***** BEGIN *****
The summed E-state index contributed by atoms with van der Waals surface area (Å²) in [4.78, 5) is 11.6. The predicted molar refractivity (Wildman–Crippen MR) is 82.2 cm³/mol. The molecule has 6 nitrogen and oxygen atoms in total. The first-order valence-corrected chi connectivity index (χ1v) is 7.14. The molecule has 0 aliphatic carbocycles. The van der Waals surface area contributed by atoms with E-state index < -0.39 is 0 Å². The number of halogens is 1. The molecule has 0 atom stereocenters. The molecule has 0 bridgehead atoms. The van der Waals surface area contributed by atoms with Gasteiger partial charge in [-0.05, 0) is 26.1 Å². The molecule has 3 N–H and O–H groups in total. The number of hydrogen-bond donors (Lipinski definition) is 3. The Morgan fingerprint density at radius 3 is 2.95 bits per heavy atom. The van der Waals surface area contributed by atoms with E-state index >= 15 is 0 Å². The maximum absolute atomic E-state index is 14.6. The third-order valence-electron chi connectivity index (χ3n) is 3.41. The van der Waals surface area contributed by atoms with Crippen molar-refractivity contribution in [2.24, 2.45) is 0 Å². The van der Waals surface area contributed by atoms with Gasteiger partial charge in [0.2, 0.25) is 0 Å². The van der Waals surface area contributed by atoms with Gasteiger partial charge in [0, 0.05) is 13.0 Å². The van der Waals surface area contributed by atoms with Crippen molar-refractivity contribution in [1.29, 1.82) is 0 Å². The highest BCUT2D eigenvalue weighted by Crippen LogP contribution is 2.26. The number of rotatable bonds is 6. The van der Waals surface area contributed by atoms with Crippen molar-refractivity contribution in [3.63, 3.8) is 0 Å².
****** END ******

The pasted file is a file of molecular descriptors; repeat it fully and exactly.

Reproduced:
The summed E-state index contributed by atoms with van der Waals surface area (Å²) in [4.78, 5) is 11.6. The predicted molar refractivity (Wildman–Crippen MR) is 82.2 cm³/mol. The molecule has 6 nitrogen and oxygen atoms in total. The first-order valence-corrected chi connectivity index (χ1v) is 7.14. The molecule has 0 aliphatic carbocycles. The van der Waals surface area contributed by atoms with E-state index < -0.39 is 0 Å². The number of halogens is 1. The molecule has 0 atom stereocenters. The molecule has 0 bridgehead atoms. The van der Waals surface area contributed by atoms with Gasteiger partial charge in [-0.05, 0) is 26.1 Å². The molecule has 3 N–H and O–H groups in total. The number of hydrogen-bond donors (Lipinski definition) is 3. The Morgan fingerprint density at radius 3 is 2.95 bits per heavy atom. The van der Waals surface area contributed by atoms with E-state index >= 15 is 0 Å². The maximum absolute atomic E-state index is 14.6. The third-order valence-electron chi connectivity index (χ3n) is 3.41. The van der Waals surface area contributed by atoms with Crippen molar-refractivity contribution in [2.24, 2.45) is 0 Å². The van der Waals surface area contributed by atoms with Gasteiger partial charge in [0.2, 0.25) is 0 Å². The van der Waals surface area contributed by atoms with Gasteiger partial charge in [0, 0.05) is 13.0 Å². The van der Waals surface area contributed by atoms with Crippen molar-refractivity contribution in [1.29, 1.82) is 0 Å². The highest BCUT2D eigenvalue weighted by Crippen LogP contribution is 2.26. The number of rotatable bonds is 6. The van der Waals surface area contributed by atoms with Crippen molar-refractivity contribution in [3.63, 3.8) is 0 Å².